Glossary of Christianity

From Wikipedia, the free encyclopedia

Jump to: navigation, search
This is a glossary of terms used in Christianity.
Contents [hide]
















  • Oblate
  • Old Testament - name used by Western Christians for the Hebrew scriptures to distinguish them from the Greek scriptures, which they call the "New Testament." In the "New Testament," the Hebrew scriptures are simply denoted "the scriptures" or "the holy scriptures" (Matt. 21:42, John 5:39, 2 Tim. 3:15-16). In other instances they are referred to by their two divisions ("Law": Gk, νόμος=Heb, תּוֹרָה and "Prophets": Gk, προφήται=Heb, נביאים ) (Matt. 5:17, 7:12) or three divisions ("Law," "Prophets," and "Psalms") (Luke 24:44). "Psalms" as the largest book in the "Writings", Heb, כתובים designates them in this reference. For the Greek Orthodox, all scripture is Greek scripture, namely the Septuagint and the Kainē Diathēkē. For the Syrian Orthodox, all scripture is Aramaic, namely the Peshitta. Some Western Christians suggest a more neutral term, such as Hebrew Bible.




In allegorical representations, relationships between elements of a text or composition are understood to stand for different relationships between elements not found in the text or composition; meaning is thus constituted through the difference between the superficial (or literal) meaning of the text or composition, and a "deeper" meaning. In Jewish thought this method is best known through the works of Philo. The extreme form of remez, sod, understands the Tanakh as an allegory for a mystical understanding of the universe and as a means for mystical communion with God; this approach is best known through Kabbalistic texts such as the Zohar. Traditionally, only Jews who have mastered the midrashic method and the corpus of halakha are encouraged to pursue this form of interpretation. In Christianity this method was first promoted by Saint Paul.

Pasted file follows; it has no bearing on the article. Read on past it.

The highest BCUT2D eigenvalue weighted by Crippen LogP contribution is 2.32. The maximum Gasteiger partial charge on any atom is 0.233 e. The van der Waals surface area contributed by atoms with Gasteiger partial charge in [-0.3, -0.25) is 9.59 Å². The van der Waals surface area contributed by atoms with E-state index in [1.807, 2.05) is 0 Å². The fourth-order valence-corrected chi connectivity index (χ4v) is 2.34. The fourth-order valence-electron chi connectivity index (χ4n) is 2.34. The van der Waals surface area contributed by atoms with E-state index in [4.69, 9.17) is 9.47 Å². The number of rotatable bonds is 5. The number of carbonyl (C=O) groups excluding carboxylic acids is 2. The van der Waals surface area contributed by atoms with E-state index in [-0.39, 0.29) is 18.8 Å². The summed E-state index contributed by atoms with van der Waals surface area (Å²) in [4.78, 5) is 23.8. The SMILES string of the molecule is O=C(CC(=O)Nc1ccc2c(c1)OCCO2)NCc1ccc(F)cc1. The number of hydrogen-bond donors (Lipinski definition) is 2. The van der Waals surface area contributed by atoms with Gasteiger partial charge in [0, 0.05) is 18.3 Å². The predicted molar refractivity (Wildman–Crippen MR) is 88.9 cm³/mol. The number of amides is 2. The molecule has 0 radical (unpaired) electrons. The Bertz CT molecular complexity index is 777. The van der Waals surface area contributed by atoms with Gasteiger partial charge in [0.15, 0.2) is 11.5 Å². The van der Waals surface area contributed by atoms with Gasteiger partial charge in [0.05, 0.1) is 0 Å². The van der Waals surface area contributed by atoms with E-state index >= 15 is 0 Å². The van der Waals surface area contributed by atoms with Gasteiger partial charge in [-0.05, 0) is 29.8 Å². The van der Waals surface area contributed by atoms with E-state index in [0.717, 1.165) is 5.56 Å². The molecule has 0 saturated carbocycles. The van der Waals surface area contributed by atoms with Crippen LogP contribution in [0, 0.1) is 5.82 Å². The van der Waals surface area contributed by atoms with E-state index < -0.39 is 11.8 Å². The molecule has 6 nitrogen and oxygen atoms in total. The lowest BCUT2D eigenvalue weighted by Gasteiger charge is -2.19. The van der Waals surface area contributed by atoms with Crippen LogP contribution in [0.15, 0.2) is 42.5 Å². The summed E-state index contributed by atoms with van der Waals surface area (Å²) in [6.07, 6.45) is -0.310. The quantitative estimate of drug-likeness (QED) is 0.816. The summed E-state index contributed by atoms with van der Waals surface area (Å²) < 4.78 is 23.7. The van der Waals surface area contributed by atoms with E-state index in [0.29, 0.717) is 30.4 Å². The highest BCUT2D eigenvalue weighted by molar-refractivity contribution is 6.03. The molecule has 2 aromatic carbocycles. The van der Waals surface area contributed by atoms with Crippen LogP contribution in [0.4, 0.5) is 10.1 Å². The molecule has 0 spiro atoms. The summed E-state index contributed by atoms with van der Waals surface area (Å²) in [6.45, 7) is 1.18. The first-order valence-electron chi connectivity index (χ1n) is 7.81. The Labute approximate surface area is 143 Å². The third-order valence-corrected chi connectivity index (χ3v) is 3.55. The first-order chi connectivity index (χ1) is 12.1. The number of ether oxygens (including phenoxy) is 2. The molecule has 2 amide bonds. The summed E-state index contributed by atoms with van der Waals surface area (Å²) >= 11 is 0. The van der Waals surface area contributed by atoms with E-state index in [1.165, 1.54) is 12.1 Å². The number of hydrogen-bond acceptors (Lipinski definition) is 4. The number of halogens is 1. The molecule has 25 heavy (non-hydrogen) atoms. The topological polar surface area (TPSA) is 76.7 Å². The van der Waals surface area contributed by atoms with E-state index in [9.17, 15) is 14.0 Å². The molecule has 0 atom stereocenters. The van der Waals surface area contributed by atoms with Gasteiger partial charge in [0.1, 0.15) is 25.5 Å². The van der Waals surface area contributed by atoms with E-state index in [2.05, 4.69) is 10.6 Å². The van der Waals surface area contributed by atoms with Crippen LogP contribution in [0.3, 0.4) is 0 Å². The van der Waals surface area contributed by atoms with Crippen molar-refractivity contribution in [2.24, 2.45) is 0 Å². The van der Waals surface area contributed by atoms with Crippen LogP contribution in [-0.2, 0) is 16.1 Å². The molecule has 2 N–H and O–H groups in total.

See also[edit]


  1. ^ Jump up to: //**a**// //**b**// //**c**// "Etymology of the word "Amen"". D.Messaoudi. Archived from the original on 2007-09-26. Retrieved 2007-08-20.
  2. Jump up ^ "Amen". Catholic Encyclopedia. Retrieved 2007-08-20.
  3. ^ Jump up to: //**a**// //**b**// //**c**// "Amen". Online Etymology Dictionary. Retrieved 2007-08-20.
  4. Jump up ^ Microsoft Encarta Dictionary Tools. Retrieved 20 August 2007
  5. Jump up ^ The Catholic Encyclopedia, Volume IX, //Monotheism//; William F. Albright, From the Stone Age to Christianity; H. Richard Niebuhr, ;, //Monotheistic Religion resources//; Jonathan Kirsch, God Against the Gods; Linda Woodhead, An Introduction to Christianity; The Columbia Electronic Encyclopedia //Monotheism//; The New Dictionary of Cultural Literacy, //monotheism//; New Dictionary of Theology, //Paul// pp. 496-99; David Vincent Meconi, "Pagan Monotheism in Late Antiquity" in Journal of Early Christian Studies pp. 111–12
  6. Jump up ^ BBC, //BBC - Religion & Ethics - Christianity//
  7. Jump up ^ Book of Isaiah //Book of Isaiah, Chapter 53.//
  8. Jump up ^ Swinburne, R.G. "God" in Honderich, Ted. (ed)The Oxford Companion to Philosophy, Oxford University Press, 1995.
  9. Jump up ^ Babylonian Talmud, Shabbat 31a
  10. Jump up ^ Matthew 7:12
  11. Jump up ^ CATHOLIC ENCYCLOPEDIA: The Incarnation
  12. Jump up ^ L. Jacobs 1973 A Jewish Theology p. 24. N.Y.: Berman House
  13. Jump up ^ This definition of covenant is from O. Palmer Robertson's book The Christ of the Covenants. It has become an accepted definition among modern scholars. See this summary of his book by Dr. C. Matthew McMahon.
  14. Jump up ^ Ernest Klein - Comprehensive Etymological Dictionary of the Hebrew Language
  15. Jump up ^ 1 Chronicles 22:2
  16. Jump up ^ Exodus 12:48; 20:10; 22:21
  17. Jump up ^ Catholic Encyclopedia: Chronology of the Life of Jesus Christ: "At an early age He must have learned the so called Shema (Deuteronomy 6:4), and the Hallel, or Psalms 113-118 (Hebrew)"
  18. Jump up ^ Sharp, I., 1977. " Petaluma 'Sheriff of God'" . San Francisco Examiner , 6 October p.1
  19. Jump up ^ The Oxford Study Bible, Suggs et al., editors. New York: Oxford University Press, 1992. p. 1365 note to John 1:1.
  20. Jump up ^ Philip Schaff's History of the Christian Church, book 7, chapter 4: "The most important example ..." James D. G. Dunn, Jesus, Paul and the Law: Studies in Mark and Galatians, Westminster/John Knox Press, 1990, chapter 8: "Works of the Law and the Curse of the Law"